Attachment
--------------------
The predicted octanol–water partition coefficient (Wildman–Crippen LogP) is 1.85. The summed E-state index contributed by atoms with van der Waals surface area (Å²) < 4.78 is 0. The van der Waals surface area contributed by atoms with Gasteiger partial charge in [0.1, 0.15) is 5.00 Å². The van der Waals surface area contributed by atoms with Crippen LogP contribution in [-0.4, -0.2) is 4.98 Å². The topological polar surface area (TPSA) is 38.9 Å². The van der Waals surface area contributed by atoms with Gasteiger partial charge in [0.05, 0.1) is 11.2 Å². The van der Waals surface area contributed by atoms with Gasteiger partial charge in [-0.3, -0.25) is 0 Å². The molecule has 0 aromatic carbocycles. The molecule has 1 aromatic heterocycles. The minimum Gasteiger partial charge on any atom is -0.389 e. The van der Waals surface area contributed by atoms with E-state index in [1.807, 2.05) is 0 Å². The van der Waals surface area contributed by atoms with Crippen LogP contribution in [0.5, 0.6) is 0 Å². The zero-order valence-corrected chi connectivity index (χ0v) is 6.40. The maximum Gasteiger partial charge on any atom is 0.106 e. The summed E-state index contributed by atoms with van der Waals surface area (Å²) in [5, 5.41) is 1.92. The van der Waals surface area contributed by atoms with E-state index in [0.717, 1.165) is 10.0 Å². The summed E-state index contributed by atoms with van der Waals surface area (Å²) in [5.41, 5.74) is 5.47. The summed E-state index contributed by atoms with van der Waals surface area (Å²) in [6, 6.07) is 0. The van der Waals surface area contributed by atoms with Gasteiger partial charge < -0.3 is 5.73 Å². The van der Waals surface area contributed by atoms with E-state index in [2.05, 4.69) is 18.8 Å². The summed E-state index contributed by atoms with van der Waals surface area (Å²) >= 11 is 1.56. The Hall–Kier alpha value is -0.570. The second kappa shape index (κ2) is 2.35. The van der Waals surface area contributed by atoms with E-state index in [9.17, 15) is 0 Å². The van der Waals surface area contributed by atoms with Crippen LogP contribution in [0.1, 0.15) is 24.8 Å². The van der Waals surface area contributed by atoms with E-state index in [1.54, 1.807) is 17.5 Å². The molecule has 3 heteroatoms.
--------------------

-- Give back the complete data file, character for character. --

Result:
The predicted octanol–water partition coefficient (Wildman–Crippen LogP) is 1.85. The summed E-state index contributed by atoms with van der Waals surface area (Å²) < 4.78 is 0. The van der Waals surface area contributed by atoms with Gasteiger partial charge in [0.1, 0.15) is 5.00 Å². The van der Waals surface area contributed by atoms with Crippen LogP contribution in [-0.4, -0.2) is 4.98 Å². The topological polar surface area (TPSA) is 38.9 Å². The van der Waals surface area contributed by atoms with Gasteiger partial charge in [0.05, 0.1) is 11.2 Å². The van der Waals surface area contributed by atoms with Gasteiger partial charge in [-0.3, -0.25) is 0 Å². The molecule has 0 aromatic carbocycles. The molecule has 1 aromatic heterocycles. The minimum Gasteiger partial charge on any atom is -0.389 e. The van der Waals surface area contributed by atoms with E-state index in [1.807, 2.05) is 0 Å². The van der Waals surface area contributed by atoms with Crippen LogP contribution in [0.5, 0.6) is 0 Å². The zero-order valence-corrected chi connectivity index (χ0v) is 6.40. The maximum Gasteiger partial charge on any atom is 0.106 e. The summed E-state index contributed by atoms with van der Waals surface area (Å²) in [5, 5.41) is 1.92. The van der Waals surface area contributed by atoms with E-state index in [0.717, 1.165) is 10.0 Å². The summed E-state index contributed by atoms with van der Waals surface area (Å²) in [5.41, 5.74) is 5.47. The summed E-state index contributed by atoms with van der Waals surface area (Å²) in [6, 6.07) is 0. The van der Waals surface area contributed by atoms with Gasteiger partial charge < -0.3 is 5.73 Å². The van der Waals surface area contributed by atoms with E-state index in [2.05, 4.69) is 18.8 Å². The summed E-state index contributed by atoms with van der Waals surface area (Å²) >= 11 is 1.56. The Hall–Kier alpha value is -0.570. The second kappa shape index (κ2) is 2.35. The van der Waals surface area contributed by atoms with E-state index in [9.17, 15) is 0 Å². The van der Waals surface area contributed by atoms with Crippen LogP contribution in [0.1, 0.15) is 24.8 Å². The van der Waals surface area contributed by atoms with E-state index in [1.54, 1.807) is 17.5 Å². The molecule has 3 heteroatoms.